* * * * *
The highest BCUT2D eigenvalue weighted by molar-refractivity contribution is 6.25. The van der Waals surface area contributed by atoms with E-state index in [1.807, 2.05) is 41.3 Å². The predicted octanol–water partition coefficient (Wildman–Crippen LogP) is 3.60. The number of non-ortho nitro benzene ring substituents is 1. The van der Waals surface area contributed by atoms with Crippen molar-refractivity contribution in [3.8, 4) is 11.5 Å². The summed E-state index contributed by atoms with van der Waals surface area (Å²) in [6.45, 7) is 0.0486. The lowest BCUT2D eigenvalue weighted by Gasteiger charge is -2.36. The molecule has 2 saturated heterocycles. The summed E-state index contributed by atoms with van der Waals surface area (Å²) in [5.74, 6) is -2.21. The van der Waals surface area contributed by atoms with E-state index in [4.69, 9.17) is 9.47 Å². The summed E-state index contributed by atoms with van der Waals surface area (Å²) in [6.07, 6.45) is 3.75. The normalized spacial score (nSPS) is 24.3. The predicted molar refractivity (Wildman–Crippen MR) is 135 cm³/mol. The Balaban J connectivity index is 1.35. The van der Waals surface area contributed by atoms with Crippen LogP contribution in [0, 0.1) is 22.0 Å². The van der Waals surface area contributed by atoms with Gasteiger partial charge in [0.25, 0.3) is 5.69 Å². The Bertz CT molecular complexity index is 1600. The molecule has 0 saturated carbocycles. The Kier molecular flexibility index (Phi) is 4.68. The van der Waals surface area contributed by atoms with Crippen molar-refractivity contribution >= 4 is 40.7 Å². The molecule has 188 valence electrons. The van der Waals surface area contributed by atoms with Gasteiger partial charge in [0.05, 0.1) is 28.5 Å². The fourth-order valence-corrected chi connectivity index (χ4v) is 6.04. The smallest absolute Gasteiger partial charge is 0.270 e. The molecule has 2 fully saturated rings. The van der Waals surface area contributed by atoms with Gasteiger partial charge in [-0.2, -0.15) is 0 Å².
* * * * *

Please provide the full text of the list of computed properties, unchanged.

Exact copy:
The highest BCUT2D eigenvalue weighted by molar-refractivity contribution is 6.25. The van der Waals surface area contributed by atoms with E-state index in [1.807, 2.05) is 41.3 Å². The predicted octanol–water partition coefficient (Wildman–Crippen LogP) is 3.60. The number of non-ortho nitro benzene ring substituents is 1. The van der Waals surface area contributed by atoms with Crippen molar-refractivity contribution in [3.8, 4) is 11.5 Å². The summed E-state index contributed by atoms with van der Waals surface area (Å²) in [6.45, 7) is 0.0486. The lowest BCUT2D eigenvalue weighted by Gasteiger charge is -2.36. The molecule has 2 saturated heterocycles. The summed E-state index contributed by atoms with van der Waals surface area (Å²) in [5.74, 6) is -2.21. The van der Waals surface area contributed by atoms with E-state index in [4.69, 9.17) is 9.47 Å². The summed E-state index contributed by atoms with van der Waals surface area (Å²) in [6.07, 6.45) is 3.75. The normalized spacial score (nSPS) is 24.3. The predicted molar refractivity (Wildman–Crippen MR) is 135 cm³/mol. The Balaban J connectivity index is 1.35. The van der Waals surface area contributed by atoms with Crippen LogP contribution in [0, 0.1) is 22.0 Å². The van der Waals surface area contributed by atoms with Gasteiger partial charge in [0.25, 0.3) is 5.69 Å². The Bertz CT molecular complexity index is 1600. The molecule has 0 saturated carbocycles. The Kier molecular flexibility index (Phi) is 4.68. The van der Waals surface area contributed by atoms with Crippen molar-refractivity contribution >= 4 is 40.7 Å². The molecule has 188 valence electrons. The van der Waals surface area contributed by atoms with Gasteiger partial charge in [0.05, 0.1) is 28.5 Å². The fourth-order valence-corrected chi connectivity index (χ4v) is 6.04. The smallest absolute Gasteiger partial charge is 0.270 e. The molecule has 2 fully saturated rings. The van der Waals surface area contributed by atoms with Gasteiger partial charge in [-0.2, -0.15) is 0 Å².